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A new GOP bill (PDF) that has been favorably referred from the House Natural Resources Committee would protect mountaintop removal until at least 2021. Right before he left office, President Bush tried to slip through rules protecting mountaintop removal. This process was scuttled by President Obama when he took office and the process has been tied up ever since in litigation and GOP Congressional subpoenas.

The bill, HR 2824, would amend the Surface Mining Control & Reclamation Act of 1977. It would revert to the Bush rules regarding Mountaintop Removal and would require the states to do the same. This would take about two years. Then, the bill requires the Secretary of the Interior to study the impact of the Bush rule for five years. In the meantime, he could not make any new rules regarding stream buffer zones or stream protection. That means that Mountaintop Removal would continue until at least 2021. It was recommended favorably on a near-party line vote for passage by the House. The bill could be considered this week.

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The rationale given by the House Republicans is that the rules need to be predictable in order to create jobs. However, coal is a finite resource, as are our mountains. And mountaintop removal drastically affects the quality of life, something that the majority report doesn't even consider. There are no scientific studies of any kind that they present to justify this bill. And the fact that both coal and mountains are both a finite resources undermines the claim made by House Republicans that jobs will be protected. Even if this bill passes the Senate (unlikely) and is signed by the President (never in a million years), it will only a matter of time before these jobs go away due to exhaustion of resources.

The environmental devastation of Mountaintop Removal along with the fact that it is a finite resource means that some banks are thinking twice about doing business with these operations. It makes perfect sense -- investing in something that is a finite resource is not good for the bottom line. If the operation closes due to exhaustion of resources, then the banks won't be repaid.

And there is economic devastation as well. A 2009 report (PDF) released by the Natural Resources Defense Council found:

Of the 410 reclaimed MTR sites surveyed, 366 (89.3%) had no form of verifiable postmining economic reclamation excluding forestry and pasture. Only twenty-six locations (6.3% of the total) host some form of verifiable post-mining economic development. These development projects included one federal prison, three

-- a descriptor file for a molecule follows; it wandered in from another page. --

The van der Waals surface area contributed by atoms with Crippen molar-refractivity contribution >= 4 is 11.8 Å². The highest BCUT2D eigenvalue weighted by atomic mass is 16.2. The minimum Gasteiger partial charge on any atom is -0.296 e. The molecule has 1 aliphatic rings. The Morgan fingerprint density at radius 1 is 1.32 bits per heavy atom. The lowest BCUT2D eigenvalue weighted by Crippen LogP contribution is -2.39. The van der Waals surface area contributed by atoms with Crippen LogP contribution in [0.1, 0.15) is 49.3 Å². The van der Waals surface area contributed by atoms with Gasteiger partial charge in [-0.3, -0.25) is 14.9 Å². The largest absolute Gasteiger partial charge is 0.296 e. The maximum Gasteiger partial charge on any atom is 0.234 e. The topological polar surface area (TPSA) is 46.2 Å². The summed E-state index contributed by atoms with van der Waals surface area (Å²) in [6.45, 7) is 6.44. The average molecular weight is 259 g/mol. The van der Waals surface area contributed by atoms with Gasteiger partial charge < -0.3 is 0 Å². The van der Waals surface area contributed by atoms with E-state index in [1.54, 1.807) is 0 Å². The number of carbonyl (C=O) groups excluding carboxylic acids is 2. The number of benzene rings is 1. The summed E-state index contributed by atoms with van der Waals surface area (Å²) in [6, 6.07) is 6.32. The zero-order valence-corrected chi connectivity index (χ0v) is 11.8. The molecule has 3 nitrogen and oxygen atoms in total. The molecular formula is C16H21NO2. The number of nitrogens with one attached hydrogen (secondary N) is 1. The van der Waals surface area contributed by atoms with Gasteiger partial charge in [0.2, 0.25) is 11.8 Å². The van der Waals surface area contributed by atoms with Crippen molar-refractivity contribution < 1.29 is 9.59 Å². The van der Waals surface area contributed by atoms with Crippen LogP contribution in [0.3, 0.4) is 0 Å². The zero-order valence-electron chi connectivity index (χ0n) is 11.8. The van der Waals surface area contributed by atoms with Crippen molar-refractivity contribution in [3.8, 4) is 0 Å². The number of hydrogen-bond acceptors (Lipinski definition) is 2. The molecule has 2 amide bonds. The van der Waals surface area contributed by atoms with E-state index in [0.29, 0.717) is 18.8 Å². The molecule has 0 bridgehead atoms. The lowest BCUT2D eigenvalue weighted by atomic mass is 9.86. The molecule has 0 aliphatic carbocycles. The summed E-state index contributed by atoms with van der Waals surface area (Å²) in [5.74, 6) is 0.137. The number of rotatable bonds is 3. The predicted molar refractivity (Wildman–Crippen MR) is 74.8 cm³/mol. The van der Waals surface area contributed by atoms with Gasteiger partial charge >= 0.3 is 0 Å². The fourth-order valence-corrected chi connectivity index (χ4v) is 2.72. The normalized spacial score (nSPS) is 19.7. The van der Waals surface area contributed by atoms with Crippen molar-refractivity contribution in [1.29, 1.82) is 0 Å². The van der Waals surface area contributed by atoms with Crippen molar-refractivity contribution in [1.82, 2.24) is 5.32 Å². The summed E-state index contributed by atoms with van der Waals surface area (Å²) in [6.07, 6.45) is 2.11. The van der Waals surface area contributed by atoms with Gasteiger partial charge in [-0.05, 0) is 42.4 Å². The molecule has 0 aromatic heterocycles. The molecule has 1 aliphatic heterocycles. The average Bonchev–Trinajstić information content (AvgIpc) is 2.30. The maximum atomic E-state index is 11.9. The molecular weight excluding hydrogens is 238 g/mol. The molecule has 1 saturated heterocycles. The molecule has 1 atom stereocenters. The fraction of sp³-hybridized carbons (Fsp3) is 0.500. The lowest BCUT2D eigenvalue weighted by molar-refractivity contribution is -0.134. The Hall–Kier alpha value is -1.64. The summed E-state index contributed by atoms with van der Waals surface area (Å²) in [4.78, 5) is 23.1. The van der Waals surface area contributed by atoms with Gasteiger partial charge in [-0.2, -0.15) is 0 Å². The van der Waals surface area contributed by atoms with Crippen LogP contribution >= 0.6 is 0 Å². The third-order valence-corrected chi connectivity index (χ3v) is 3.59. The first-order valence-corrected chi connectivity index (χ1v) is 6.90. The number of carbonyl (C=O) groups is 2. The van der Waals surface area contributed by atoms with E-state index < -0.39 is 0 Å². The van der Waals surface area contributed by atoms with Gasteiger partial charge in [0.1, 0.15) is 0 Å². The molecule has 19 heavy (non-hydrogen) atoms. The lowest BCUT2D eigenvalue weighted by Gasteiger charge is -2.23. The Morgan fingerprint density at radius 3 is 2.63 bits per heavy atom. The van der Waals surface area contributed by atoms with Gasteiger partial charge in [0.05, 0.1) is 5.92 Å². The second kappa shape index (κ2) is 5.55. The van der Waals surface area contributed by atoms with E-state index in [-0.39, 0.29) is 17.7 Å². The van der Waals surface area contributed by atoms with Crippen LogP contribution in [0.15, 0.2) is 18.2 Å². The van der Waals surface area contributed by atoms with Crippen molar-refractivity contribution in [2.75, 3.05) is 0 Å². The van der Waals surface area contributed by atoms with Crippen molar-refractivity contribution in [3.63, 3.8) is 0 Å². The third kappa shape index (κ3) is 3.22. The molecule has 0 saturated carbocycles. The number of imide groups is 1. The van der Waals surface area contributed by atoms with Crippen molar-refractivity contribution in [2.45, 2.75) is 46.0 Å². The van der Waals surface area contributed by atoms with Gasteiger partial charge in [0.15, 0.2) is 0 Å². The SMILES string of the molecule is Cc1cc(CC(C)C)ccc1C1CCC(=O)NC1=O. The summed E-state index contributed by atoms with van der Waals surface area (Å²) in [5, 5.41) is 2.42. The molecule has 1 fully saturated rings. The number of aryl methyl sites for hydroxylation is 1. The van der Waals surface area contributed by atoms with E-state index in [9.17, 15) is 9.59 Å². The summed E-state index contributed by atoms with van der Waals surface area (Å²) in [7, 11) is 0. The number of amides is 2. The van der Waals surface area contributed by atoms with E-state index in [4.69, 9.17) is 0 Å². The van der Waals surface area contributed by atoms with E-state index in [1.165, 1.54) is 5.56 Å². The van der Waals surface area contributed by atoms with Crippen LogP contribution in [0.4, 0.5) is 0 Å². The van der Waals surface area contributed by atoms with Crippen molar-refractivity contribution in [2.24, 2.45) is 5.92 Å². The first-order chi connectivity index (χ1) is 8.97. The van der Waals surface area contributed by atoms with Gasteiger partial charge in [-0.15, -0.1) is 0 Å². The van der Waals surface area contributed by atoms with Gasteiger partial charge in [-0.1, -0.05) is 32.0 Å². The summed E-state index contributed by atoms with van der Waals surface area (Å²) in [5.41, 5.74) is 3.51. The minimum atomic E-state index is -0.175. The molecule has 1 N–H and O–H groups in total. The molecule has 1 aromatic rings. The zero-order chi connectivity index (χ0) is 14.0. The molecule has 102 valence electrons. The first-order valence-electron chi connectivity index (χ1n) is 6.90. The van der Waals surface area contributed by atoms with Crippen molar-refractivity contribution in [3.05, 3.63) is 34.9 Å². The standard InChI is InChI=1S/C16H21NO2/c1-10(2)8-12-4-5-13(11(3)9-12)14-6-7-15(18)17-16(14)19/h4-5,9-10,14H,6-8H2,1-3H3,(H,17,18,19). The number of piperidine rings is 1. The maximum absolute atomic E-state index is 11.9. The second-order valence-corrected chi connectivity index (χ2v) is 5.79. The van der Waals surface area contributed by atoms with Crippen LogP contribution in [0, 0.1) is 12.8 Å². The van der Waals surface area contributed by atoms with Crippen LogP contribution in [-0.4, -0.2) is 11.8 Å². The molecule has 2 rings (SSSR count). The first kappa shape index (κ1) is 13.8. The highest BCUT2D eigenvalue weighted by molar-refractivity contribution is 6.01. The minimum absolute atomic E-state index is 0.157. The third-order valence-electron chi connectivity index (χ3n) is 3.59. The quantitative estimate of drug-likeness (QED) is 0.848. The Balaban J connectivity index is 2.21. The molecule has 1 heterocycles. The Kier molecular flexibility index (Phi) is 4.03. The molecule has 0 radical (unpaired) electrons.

oil/gas fields, two airports, one hospital, which was located within an industrial park, one ATV training center, three golf courses, four industrial/business parks, two
county/municipal parks, and one county fairground. Commercial agriculture or farming
was identified on nine sites, sometimes in conjunction with other land uses such as
residential development.
So far from creating jobs, Mountaintop Removal destroys jobs. When land is used for that purpose, nobody ever wants to use it again. And that drives down property values, meaning that it will be that much tougher for people to sell their homes and move out. Nobody wants to live next to an operation of that nature wondering whether their water is safe enough to drink.

And even for the people who do have jobs, all I can say is, don't get sick. Catastrophic medical conditions are much more common in mountaintop removal areas. Even if they do have jobs, they will have a hard time paying the medical bills. This study found that mountaintop removal is responsible for many more deaths due to heart disease when all other factors are considered.

The authors only focused on chronic heart diseases, and they did not include cardiovascular problems that clearly result from something other than coal mining exposure.  They also accounted for the effects of other environmental factors on heart health, including smoking rates, adult obesity rates, and poverty levels.  Their results show that in mining areas poor socioeconomic and behavioral conditions lead to poor health and higher rates of death.  Even when controlling for these other risk factors, Esch and Hendryx found that cardiovascular related death rates remained high in MTR areas.  The study also shows that the rate of death goes up with the amount of surface mining being done in the area.

These results translate to an additional 703 deaths per year in the mountaintop removal areas and an additional 369 deaths per year in the other mining areas—a total of 1,072 extra deaths in mining areas.

Mountaintop removal is a gross violation of property rights. You have a right to conduct whatever form of free enterprise you wish. But you do not have the right to interfere with my quality of life in the privacy of my own home. You do not have the right to put my drinking water or my long-term health or my finances at risk. That's the catch.
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Originally posted to Stop the Police State! on Sun Mar 23, 2014 at 09:27 PM PDT.

Also republished by Climate Change SOS.

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